Traveling is one of my favorite things to do and I think it's one of the most important things that someone can do. I'd always liked traveling growing up, but I really started to love it when I studied abroad in Rome my junior year of college. Being in a new city surrounded by new people and a new language completely opened up my world and my desire to explore. The five months I was there were some of the most defining in my life so far. I became more independent, mature, and just generally aware about the world around me. Since then my thirst for exploring new places hasn't died. Traveling is expensive, especially for a person who doesn't have a ton of money (ie. me) but I've found that some of the best ways to do it is on a budget. Having hardly any money when I was abroad forced me to be resourceful, staying in hostels with my friends (having both amazing and terrible experiences), eating local food, and being forced to talk to local people because we didn't have cell phones. One of the biggest things that blows my mind is how I was able to navigate around Rome and other foreign countries and cities relying only on a map. This seems crazy to me now, thinking about how much I use Google Maps on my phone for navigation, but it also reminds me that I can get around without technology!
Obviously San Francisco is still America so there isn't a language barrier, but I am still really exciting to explore a completely new place that I have read and seen so much about. Even with limited amounts of money, I believe traveling is one of the most enriching things one can do, and while I have limited responsibilities in my life (no kids, etc.) I'm trying to take advantage of going as many places as possible.
I wasn't sure how this loaf would turn out as I've never baked with papaya before, but it was surprisingly one of the densest and most delicious loaves I've ever made. Taking a bite made me feel transported to the tropics.
Papaya Coconut Loaf
Preheat oven to 350F; line 1 loaf pan (8 1/2 x 4 1/2) with parchment paper and lightly spray the insides with cooking spray.
Puree the papaya and coconut milk in a blender or food processor and set aside.
Mix together the flour, coconut, baking powder, salt, and baking soda in a medium bowl.
Cream together the butter and sugar in a large bowl, and then beat in the eggs until light and fluffy. Stir in the vanilla and rum extracts. Add in the papaya puree and mix.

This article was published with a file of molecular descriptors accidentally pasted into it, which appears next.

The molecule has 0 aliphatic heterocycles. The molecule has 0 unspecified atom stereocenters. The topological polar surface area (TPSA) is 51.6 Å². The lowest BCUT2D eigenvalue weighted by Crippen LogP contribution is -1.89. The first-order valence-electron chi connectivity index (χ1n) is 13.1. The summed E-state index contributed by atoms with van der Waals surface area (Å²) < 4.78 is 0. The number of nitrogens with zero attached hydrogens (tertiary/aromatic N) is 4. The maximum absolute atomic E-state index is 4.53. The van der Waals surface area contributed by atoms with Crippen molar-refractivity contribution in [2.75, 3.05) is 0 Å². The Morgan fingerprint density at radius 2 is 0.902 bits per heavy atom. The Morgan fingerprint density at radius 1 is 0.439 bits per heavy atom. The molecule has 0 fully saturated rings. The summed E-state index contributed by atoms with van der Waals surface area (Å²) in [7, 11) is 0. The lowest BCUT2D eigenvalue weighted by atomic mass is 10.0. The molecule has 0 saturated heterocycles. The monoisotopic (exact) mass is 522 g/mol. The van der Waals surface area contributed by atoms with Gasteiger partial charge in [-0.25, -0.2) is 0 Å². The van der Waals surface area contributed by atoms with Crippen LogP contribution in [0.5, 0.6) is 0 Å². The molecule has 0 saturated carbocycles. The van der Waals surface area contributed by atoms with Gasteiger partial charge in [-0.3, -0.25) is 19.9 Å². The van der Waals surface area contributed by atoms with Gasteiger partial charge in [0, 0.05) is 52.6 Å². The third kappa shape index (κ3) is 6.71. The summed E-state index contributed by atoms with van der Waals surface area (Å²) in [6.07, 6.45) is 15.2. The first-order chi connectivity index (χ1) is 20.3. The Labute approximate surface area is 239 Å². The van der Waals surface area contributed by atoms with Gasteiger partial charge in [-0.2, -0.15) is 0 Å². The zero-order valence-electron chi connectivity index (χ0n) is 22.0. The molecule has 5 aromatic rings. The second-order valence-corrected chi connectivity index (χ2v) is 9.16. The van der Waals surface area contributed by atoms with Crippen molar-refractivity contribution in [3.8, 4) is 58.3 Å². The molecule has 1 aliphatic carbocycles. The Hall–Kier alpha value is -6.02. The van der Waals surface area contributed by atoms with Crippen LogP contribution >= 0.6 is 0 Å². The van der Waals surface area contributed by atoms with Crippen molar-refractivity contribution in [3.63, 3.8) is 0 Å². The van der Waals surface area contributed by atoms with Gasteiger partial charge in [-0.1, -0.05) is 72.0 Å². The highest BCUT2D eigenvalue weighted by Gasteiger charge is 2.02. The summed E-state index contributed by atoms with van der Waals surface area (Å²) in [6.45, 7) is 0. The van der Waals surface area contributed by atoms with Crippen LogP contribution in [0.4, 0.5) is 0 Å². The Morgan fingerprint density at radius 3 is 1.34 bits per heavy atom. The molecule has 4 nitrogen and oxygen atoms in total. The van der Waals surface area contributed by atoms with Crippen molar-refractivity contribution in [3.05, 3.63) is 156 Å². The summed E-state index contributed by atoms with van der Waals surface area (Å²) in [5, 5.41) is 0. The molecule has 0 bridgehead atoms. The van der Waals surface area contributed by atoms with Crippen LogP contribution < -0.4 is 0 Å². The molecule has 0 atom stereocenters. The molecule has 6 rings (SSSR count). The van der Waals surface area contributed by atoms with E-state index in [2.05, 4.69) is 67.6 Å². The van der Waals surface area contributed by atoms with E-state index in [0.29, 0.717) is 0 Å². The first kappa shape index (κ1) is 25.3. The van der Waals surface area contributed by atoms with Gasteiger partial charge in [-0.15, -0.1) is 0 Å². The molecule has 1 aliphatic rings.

Stir the dry ingredients into the wet. Be careful not to over mix! The batter should be smooth.
Pour the batter into the prepared pan and bake until a toothpick inserted inside comes out clean, about 45 minutes.
Cool 10 minutes in the pans, then transfer to a wire rack. Once the cake is cooled, whisk together all ingredients for the glaze.
Mix together ingredients for glaze and Pour the glaze on top of the cooled cake, spreading evenly. Sprinkle the flaked coconut on top. Enjoy!
- Coconut oil to line parchment paper
- 3/4 cups all-purpose flour
- 1/3 cup unsweetened, shredded coconut (reserve 1 tbsp for sprinkling afterwards)
- 1 teaspoons baking powder
- 1/4 teaspoon salt
- ¼ teaspoon baking soda
- 3 tablespoon butter, room temperature
- 1/4 cups sugar
- 1 large egg
- 1 teaspoon pure vanilla extract
- 1 cup fresh cubed papaya
- 1/4 cup coconut milk
- 1/2 cup (115 g) powdered sugar
- 1/2 teaspoon pure vanilla extract
- 2 teaspoons water
I'm currently waiting for my iPhone to update to iOS 10 and it is taking forever. It looks like the white status bar is not moved a millimeter for ten minutes. I haven't updated my phone for several renditions of iOS so I'm thinking that may be the hold up, but who knows. Speaking of technology, has anyone gotten the iPhone 7? I'll be up for a phone upgrade soon but the thought of parting with my headphones as we know them sounds painful to me. As much as I get annoyed about the wires getting tangled all the time, I like having them attached to something.